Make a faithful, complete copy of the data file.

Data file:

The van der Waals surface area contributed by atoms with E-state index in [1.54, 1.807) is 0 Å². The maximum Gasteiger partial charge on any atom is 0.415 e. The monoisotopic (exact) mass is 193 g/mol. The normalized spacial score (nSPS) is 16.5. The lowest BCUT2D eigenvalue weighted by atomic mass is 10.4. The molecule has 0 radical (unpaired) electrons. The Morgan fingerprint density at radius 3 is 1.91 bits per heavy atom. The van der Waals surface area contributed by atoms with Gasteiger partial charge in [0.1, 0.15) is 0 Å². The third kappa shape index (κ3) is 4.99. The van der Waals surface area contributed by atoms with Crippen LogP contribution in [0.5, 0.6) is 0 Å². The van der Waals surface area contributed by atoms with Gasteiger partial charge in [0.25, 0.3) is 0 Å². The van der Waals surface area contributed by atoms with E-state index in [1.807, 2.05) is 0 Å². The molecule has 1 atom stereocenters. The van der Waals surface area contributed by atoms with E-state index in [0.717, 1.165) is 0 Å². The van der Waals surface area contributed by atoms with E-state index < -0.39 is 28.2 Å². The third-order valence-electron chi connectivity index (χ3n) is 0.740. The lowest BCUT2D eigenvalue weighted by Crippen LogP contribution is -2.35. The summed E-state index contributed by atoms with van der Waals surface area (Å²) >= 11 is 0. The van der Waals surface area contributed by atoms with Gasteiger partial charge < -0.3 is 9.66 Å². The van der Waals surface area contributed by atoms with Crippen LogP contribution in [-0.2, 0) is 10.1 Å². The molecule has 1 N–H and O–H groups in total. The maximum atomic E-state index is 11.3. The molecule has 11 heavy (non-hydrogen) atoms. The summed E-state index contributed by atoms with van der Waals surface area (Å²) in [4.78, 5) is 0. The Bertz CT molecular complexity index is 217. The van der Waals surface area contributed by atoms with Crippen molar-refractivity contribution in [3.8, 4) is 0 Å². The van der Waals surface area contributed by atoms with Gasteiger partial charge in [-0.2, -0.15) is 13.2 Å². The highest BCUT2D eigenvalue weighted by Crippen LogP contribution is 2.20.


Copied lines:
The van der Waals surface area contributed by atoms with E-state index in [1.54, 1.807) is 0 Å². The maximum Gasteiger partial charge on any atom is 0.415 e. The monoisotopic (exact) mass is 193 g/mol. The normalized spacial score (nSPS) is 16.5. The lowest BCUT2D eigenvalue weighted by atomic mass is 10.4. The molecule has 0 radical (unpaired) electrons. The Morgan fingerprint density at radius 3 is 1.91 bits per heavy atom. The van der Waals surface area contributed by atoms with Gasteiger partial charge in [0.1, 0.15) is 0 Å². The third kappa shape index (κ3) is 4.99. The van der Waals surface area contributed by atoms with Crippen LogP contribution in [0.5, 0.6) is 0 Å². The van der Waals surface area contributed by atoms with Gasteiger partial charge in [0.25, 0.3) is 0 Å². The van der Waals surface area contributed by atoms with E-state index in [1.807, 2.05) is 0 Å². The molecule has 1 atom stereocenters. The van der Waals surface area contributed by atoms with E-state index in [0.717, 1.165) is 0 Å². The van der Waals surface area contributed by atoms with E-state index < -0.39 is 28.2 Å². The third-order valence-electron chi connectivity index (χ3n) is 0.740. The lowest BCUT2D eigenvalue weighted by Crippen LogP contribution is -2.35. The summed E-state index contributed by atoms with van der Waals surface area (Å²) >= 11 is 0. The van der Waals surface area contributed by atoms with Gasteiger partial charge < -0.3 is 9.66 Å². The van der Waals surface area contributed by atoms with Crippen LogP contribution in [-0.2, 0) is 10.1 Å². The molecule has 1 N–H and O–H groups in total. The maximum atomic E-state index is 11.3. The molecule has 11 heavy (non-hydrogen) atoms. The summed E-state index contributed by atoms with van der Waals surface area (Å²) in [4.78, 5) is 0. The Bertz CT molecular complexity index is 217. The van der Waals surface area contributed by atoms with Crippen molar-refractivity contribution in [3.8, 4) is 0 Å². The van der Waals surface area contributed by atoms with Gasteiger partial charge in [-0.2, -0.15) is 13.2 Å². The highest BCUT2D eigenvalue weighted by Crippen LogP contribution is 2.20.